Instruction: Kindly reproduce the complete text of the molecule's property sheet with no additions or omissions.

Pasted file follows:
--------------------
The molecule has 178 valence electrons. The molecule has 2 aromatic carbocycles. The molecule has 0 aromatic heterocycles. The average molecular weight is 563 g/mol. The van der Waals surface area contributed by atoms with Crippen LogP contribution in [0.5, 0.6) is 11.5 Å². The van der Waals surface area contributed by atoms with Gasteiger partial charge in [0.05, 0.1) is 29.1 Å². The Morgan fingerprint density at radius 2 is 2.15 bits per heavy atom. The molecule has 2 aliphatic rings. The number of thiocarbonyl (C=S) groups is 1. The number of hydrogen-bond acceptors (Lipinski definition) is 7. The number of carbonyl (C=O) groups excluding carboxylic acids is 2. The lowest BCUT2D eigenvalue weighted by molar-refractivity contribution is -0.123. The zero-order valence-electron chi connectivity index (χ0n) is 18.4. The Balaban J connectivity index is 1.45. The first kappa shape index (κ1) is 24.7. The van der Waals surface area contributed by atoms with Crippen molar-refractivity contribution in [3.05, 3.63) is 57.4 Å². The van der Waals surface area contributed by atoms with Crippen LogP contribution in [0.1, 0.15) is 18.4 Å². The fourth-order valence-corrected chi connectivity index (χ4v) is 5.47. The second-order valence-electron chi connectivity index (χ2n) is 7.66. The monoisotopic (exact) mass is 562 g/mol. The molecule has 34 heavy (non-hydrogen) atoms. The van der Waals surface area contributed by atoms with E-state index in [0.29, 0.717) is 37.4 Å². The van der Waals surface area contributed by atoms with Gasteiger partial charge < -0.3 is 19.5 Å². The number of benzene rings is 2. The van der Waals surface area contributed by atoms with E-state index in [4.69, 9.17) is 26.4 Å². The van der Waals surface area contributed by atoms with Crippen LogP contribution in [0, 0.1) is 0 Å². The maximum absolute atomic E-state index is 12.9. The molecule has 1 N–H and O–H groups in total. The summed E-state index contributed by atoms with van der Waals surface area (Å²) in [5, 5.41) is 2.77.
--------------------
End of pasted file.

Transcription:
The molecule has 178 valence electrons. The molecule has 2 aromatic carbocycles. The molecule has 0 aromatic heterocycles. The average molecular weight is 563 g/mol. The van der Waals surface area contributed by atoms with Crippen LogP contribution in [0.5, 0.6) is 11.5 Å². The van der Waals surface area contributed by atoms with Gasteiger partial charge in [0.05, 0.1) is 29.1 Å². The Morgan fingerprint density at radius 2 is 2.15 bits per heavy atom. The molecule has 2 aliphatic rings. The number of thiocarbonyl (C=S) groups is 1. The number of hydrogen-bond acceptors (Lipinski definition) is 7. The number of carbonyl (C=O) groups excluding carboxylic acids is 2. The lowest BCUT2D eigenvalue weighted by molar-refractivity contribution is -0.123. The zero-order valence-electron chi connectivity index (χ0n) is 18.4. The Balaban J connectivity index is 1.45. The first kappa shape index (κ1) is 24.7. The van der Waals surface area contributed by atoms with Crippen molar-refractivity contribution in [3.05, 3.63) is 57.4 Å². The van der Waals surface area contributed by atoms with Crippen LogP contribution in [0.1, 0.15) is 18.4 Å². The fourth-order valence-corrected chi connectivity index (χ4v) is 5.47. The second-order valence-electron chi connectivity index (χ2n) is 7.66. The monoisotopic (exact) mass is 562 g/mol. The molecule has 34 heavy (non-hydrogen) atoms. The van der Waals surface area contributed by atoms with E-state index in [0.29, 0.717) is 37.4 Å². The van der Waals surface area contributed by atoms with Gasteiger partial charge < -0.3 is 19.5 Å². The number of benzene rings is 2. The van der Waals surface area contributed by atoms with E-state index in [4.69, 9.17) is 26.4 Å². The van der Waals surface area contributed by atoms with Crippen LogP contribution in [0, 0.1) is 0 Å². The maximum absolute atomic E-state index is 12.9. The molecule has 1 N–H and O–H groups in total. The summed E-state index contributed by atoms with van der Waals surface area (Å²) in [5, 5.41) is 2.77.